• The first G.I. Joe action figure debuted; so did the Easy-Bake Oven, the Frisbee and the plastic version of Mr. Potato Head.
  • Three students were killed in Mississippi while volunteering on a non-violent bus trip promoting an end to segregation.
  • The Mustang was introduced by the Ford Motor Company.
  • The Rolling Stones released their first album in the U.S.
  • With President Johnson leading the political movement for desegregation, he signed the Civil Rights Act of 1964 to prohibit discrimination on the basis of race, color, religion or national origin.
  • North Vietnamese ships attacked a U.S. destroyer in the Gulf of Tonken, prompting Congress to pass a resolution permitting President Johnson to engage in a full-scale war against North Vietnam without a Declaration of War.
  • The Warren Commission final report was issued, naming Lee Harvey Oswald as the lone gunman in the assassination of John F. Kennedy.
  • Dr. Martin Luther King Jr. was awarded the Nobel Peace Prize for his advocation of non-violent activism.
  • China became the fifth nation to successfully test a nuclear bomb.
  • In the Space Race, the Soviet Union launched the first multiple-person spaceship to orbit the Earth, while the U.S. launched the first space probe to take photos of the surface of Mars.
  • A dozen students burned their Draft Cards in a publicized event to protest the Vietnam War.
  • Students at the University of California’s Berkeley campus began protesting after they were told literature about desegregation was political and could not be distributed on campus. This sparked a Free Speech Movement that mushroomed into ongoing protests on campus, which then spread around the country.

Mister Boomer has written about many of these world-changing events, and will add more about 1964 this year. Nonetheless, boomers born in 1964 were too young to recall any of these events, naturally, but in a recent discussion with some boomers about to turn 50, Mister Boomer discovered that one thing that is endlessly fascinating to this last batch of boomers is the rise in the cost of living. They marvel at the stories told by earlier boomers, and how we could buy a gallon of gas for the change in our pockets. A look at this list from 1964 is mind-blowing, to say the least:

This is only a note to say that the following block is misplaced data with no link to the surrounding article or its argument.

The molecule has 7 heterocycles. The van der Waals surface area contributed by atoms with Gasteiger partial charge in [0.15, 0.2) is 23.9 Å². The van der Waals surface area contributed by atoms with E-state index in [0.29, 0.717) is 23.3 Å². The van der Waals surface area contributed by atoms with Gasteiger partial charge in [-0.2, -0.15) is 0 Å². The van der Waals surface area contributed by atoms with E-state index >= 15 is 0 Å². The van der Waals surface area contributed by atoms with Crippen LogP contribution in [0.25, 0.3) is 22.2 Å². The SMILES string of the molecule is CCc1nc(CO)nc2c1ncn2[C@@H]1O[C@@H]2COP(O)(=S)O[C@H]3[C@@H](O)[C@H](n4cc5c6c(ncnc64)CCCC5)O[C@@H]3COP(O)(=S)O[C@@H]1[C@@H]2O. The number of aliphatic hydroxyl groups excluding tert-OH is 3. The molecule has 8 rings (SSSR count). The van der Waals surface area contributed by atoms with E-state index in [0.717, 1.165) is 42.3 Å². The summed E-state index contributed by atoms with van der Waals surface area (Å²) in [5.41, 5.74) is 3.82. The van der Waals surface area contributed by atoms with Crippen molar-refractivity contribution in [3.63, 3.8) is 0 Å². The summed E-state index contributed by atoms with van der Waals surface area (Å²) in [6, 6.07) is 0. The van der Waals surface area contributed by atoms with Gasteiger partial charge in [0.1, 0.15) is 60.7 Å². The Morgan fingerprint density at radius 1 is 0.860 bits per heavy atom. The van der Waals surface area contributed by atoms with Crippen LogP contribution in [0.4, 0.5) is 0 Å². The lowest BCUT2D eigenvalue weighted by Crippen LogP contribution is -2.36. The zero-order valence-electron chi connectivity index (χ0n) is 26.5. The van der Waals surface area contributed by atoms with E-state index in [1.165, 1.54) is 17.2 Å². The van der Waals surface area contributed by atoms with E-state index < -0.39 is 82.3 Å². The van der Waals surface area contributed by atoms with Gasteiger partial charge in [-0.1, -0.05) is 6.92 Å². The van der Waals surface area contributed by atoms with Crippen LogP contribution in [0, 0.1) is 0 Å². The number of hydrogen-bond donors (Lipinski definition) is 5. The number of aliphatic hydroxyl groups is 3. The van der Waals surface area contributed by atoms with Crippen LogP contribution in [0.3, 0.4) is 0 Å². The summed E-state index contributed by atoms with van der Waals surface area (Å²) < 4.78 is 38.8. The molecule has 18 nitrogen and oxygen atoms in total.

• The list price of a new Ford Mustang was $2,368, slightly above the average of $2,250 for a new car
  • The average annual income was $6,080
  • The median price for a new home was around $20,000
  • The average price for a gallon of gas was 25¢
  • First-class postage cost 5¢
  • A loaf of bread averaged 22¢
  • Coffee was 79¢ a pound
  • A gallon of milk averaged $1.08
  • A telephone call from a pay phone was 10¢
  • A 26″ color TV averaged $379
  • Minimum wage was $1.15
  • Beatles albums had the list price of $5.98
  • Around 60% of the population smoked, and paid on average $1.60 per pack of cigarettes
  • The average movie ticket was $1.00


Today gas hovers around $4.00 a gallon; the average home price is a shade under $200,000 nationally; movie tickets are inching closer to $10 on average; a gallon of milk is nearly $4.00; and a loaf of white bread is just over $2.00 on average.

The shock and awe of the 1964 boomers with whom Mr. B spoke is understandable, as costs have averaged more than 10 times those of 1964 for some of the same common goods. It may be that since these boomers were parents later in life than their counterparts a decade earlier, they feel the pinch all the more. Kids have a way of impacting household budgets, and it would appear today’s kids more so than boomers did in 1964.

Mister Boomer vividly recalls 1964, and many of the prices of common goods. Brother Boomer would buy record albums on sale for around $3 to $4 dollars. By that time Mister B was mowing the grass for a couple of years, so when the lawn mower needed gas, a walk to the corner gas station with the 50¢ he was given could fill the two-gallon gas can that was stored in the basement. Those two gallons would last for several months of lawn mowing. As for most of the consumables, Mister Boomer would go food shopping with his father, but doesn’t recall giving the prices much thought, other than the family rule of no unnecessary purchases and go for the best deal. In between supermarket visits, the family got bread, milk — and his mother’s cigarettes — at a small store two blocks away. Sometimes he would go with a few coins from his mom to get bread or milk, while on other trips Mister B and his siblings could buy whatever they were sent to get, and the total would be listed by the store owner in a little black book kept by the cash register. At a later date, Mister B’s father would go to the store to pay the balance.

Will today’s kids look back on 2014 fifty years from now with the same nostalgia for “low” prices? What do you remember about the cost of living in 1964, boomers?